Inquisitions make me a bit poignant. You know the ones, “So what does your mom think about…” or “where do your parents live?” or “what was it like where you grew up?”. These things come up in conversation when people are getting to know one another. If I lie, then I’ve committed a sin. If I tell the truth, I divulge too much information and seem obnoxious or mentally off balance or something…

My daughter asked me a question tonight. She said, “Momma, what was your first Cabbage Patch doll’s name?”. Well, I only had one, but I didn’t tell her that. I said, “Her name was Arlene Faith.” She said, “When was her birthday?” I thought about it. “I don’t remember.” I asked her if she wanted a Cabbage Patch doll (she’s 12). She said, “NO!” with eyes rolling in her head. Then she asked me “Did you play with her?” I said, “No. She just kind of sat on my bed or around somewhere.” And then, she paused and asked me this, “Did you sleep with her?”. My heart started racing. I realized how different we were. This child’s mind of hers. When I was her age, I was practically a woman in the household I lived in. I started to explain it to her. I said this:
“NO, Courtney, I grew up very different from you. I didn’t have someone tucking me in and saying prayers over me every night. But, someone did come into my room almost every night. They came to touch me or have sex with me. I didn’t sleep with a teddy bear or a baby doll. I slept with fear. ” She looked at me with her big blue innocent eyes. No tears or fear, but with an intense desire to know and understand. I told her, “I lived my life trying to be invisible in that house, to stay under the radar. I didn’t want anyone to know that I existed so that hopefully they would just forget about me and not hit me or hump me. So I walked on eggshells all the time, full of anxiety and a bundle of nerves. I always felt like someone was watching me or was going to get me. I was deathly afraid of the dark until I was well into my 20’s. When I left that house, ironically, I wanted EVERYBODY to notice me and love me. I was so lonely that I had sex with just about every guy who showed an interest. My point is this, I hurt myself with my actions more than they ever hurt me. My drugs and alcohol and sexual misconduct produced shame, guilt, and pain that was unrelenting.” Then I made sure she heard this, “But, don’t feel sorry for me. I am fine. I just thought you should understand that sometimes it’s hard for me to relate to where you are and what you are thinking, because honestly, I haven’t been there. I think sometimes I envy that. I appreciate your innocence so much, but I am jealous also.” She quietly retreated back to her world. I’m not sure if I enlightened her or infected her.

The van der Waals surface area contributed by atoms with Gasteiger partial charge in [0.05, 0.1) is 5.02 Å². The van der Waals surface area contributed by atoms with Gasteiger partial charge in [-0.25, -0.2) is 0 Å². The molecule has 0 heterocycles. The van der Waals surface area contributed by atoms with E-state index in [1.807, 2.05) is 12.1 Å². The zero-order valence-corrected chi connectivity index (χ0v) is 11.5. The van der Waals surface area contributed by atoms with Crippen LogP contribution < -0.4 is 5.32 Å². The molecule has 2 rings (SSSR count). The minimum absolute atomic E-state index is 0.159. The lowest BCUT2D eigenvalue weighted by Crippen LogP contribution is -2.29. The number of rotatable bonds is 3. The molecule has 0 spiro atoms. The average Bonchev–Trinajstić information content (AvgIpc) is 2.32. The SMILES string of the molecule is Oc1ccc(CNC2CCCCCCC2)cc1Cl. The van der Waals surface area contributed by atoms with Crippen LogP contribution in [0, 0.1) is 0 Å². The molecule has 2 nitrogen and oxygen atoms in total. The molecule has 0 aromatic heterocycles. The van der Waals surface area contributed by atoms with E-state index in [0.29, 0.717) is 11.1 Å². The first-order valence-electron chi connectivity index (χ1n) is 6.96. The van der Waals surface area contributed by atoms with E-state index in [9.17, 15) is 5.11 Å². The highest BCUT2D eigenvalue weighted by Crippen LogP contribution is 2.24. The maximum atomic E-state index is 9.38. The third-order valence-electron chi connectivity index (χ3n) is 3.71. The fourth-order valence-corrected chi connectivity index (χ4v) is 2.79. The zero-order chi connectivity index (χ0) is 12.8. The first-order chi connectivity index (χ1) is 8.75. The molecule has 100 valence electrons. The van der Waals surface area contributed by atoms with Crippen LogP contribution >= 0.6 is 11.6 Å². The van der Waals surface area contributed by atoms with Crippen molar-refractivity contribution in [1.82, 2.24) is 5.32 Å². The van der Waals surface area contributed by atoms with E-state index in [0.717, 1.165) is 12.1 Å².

I know that none of this was in vain. It’s moments like these that hurt, though. They are fleeting and few, and they are discernable. I know that she has to hear this stuff. I am grateful that she doesn’t understand. I am so thankful that she has no idea and can’t compare it to anything. Even more pleasing is that she doesn’t look at me any differently. I love that.

Some people may balk at these confessions to my daughter. Well, she’s my daughter and I feel that she should know her mother past, present, and future. I don’t have the privilege of knowing mine. NO one will talk to me candidly about her. Ever since she died, everyone puts her on this pedestal and refuses to concede that she was ever anything but ethereal. I find it endearing, but arresting.

Ahhhhh…so the rant ends. I have no idea how a conversation about a Cabbage Patch doll turned into a full fledge disclosure, but it did, and that is just fine. We have had this discussion many times and probably will many more. It opens doors and builds trust and hopefully (I can only pray) she will trust me enough to communicate with me through these ever so formative years. She has seen the metamorphosis of her mother, first hand. She remembers what Budweiser smells like on this mother’s breath when I kissed her goodnight. BUT, now she trusts that she will never have to endure that again. Now, this mother lays her hands on her, on my knees, and prays her out EVERY night, asking God to command angels to camp around her and keep her safe. I know without a doubt that one angel is always there.♥♥♥

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2 thoughts on “Inquisitions make me poignant…

  1. It may not mean much, but if it is the same house I am thinking of it has been demolished. I am angry at the tragedies so many young girls (and boys) have to go through. I am proud of you for having the strength to overcome your obstacles and being vulnerable with your daughter. That is what being a great Mom is all about.

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  2. Pamela…you are my hero….you speak words of Beauty and you've mastered God's LOVE, GRACE and Truth you ARE love in the here and now…..what a wonderful inspiration and testimony you are….May God richly bless you!! I am very proud you are my sister in Christ!! Beth V.

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